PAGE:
The EEOC notes that if an employee’s caregiving responsibilities result in poor performance, employers do not need to excuse this behavior to be in compliance. However, employers must be careful to apply performance standards consistently, without differentiating “based on gender, race, association with an individual with a disability, or another characteristic or set of characteristics covered by federal employment discrimination laws.”

The guidance also covers harassment and retaliation in this context. Among other suggestions, one important step the EEOC recommends in preventing both harassment and retaliation is training employees in these issues.

In Section I, the EEOC notes that these caregiving protections apply to those who “care for children, spouses, partners, relatives, individuals with disabilities, or others.” The EEOC also uses Section I to link to other sections within this guidance document that addresses related issues.

Note that this blog post covers only the updated guidance from the EEOC, which enforces certain federal laws. Caregiving employees may also have rights under other federal laws that fall outside the EEOC’s jurisdiction, and many states and cities may have their own laws covering these issues as well, including here in New York State and in New York City. Additionally, the guidance points out that citizenship or immigration status discrimination “against workers with caregiving responsibilities” may also violate the law, under the Department of Justice’s jurisdiction.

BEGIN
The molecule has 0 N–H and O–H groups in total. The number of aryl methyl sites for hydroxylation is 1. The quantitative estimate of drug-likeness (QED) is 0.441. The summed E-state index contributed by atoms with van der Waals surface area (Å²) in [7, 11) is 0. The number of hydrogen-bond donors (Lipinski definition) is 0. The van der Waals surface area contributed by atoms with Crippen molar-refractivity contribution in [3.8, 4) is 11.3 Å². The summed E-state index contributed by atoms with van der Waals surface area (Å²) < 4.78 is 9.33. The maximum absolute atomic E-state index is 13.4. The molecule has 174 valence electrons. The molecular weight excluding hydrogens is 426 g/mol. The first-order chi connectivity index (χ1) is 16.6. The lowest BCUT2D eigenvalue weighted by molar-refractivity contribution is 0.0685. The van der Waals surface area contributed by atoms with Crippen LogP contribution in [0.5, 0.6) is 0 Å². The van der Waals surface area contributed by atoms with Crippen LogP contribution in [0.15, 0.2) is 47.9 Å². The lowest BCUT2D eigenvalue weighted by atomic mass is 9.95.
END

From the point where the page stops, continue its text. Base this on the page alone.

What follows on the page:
Issues relating to caregiving employees can be very fact-specific and often require analyzing an employer’s obligations under a number of different laws, and we strongly encourage you to consult an attorney on these issues.

If you have any questions on how to stay compliant with federal, state or city law, please reach out to any attorney in our Labor and Employment practice or the attorney at the firm with whom you are regularly in contact.

1  This update consists of two documents; (1) Section I on this page:; and (2) the caregiver discrimination guidance document available at this link:

2  The EEOC links to these older documents within the new guidance, and they are available here: 

3  “Employers also may wish to consider the challenges imposed by the pandemic on all employees, which may include expanded caregiving responsibilities, and determine whether, and under what circumstances, adjustments can be made to work schedules, meeting schedules, or other work-related tasks or events to enable employees to balance work and personal obligations without impairing performance or productivity.”

4  Note that “[p]regnant workers may have a right under Title VII to benefits such as modified duties, alternative assignments, or leave, and/or may have a right to reasonable accommodations under the ADA or the Rehabilitation Act.” See #8 for more information: 

5  The guidance notes here that “if employees with caregiving responsibilities request work assignments that have a predictable schedule or that do not require extra hours or travel, employers may grant such requests at their discretion, as long as they do so in a nondiscriminatory manner.”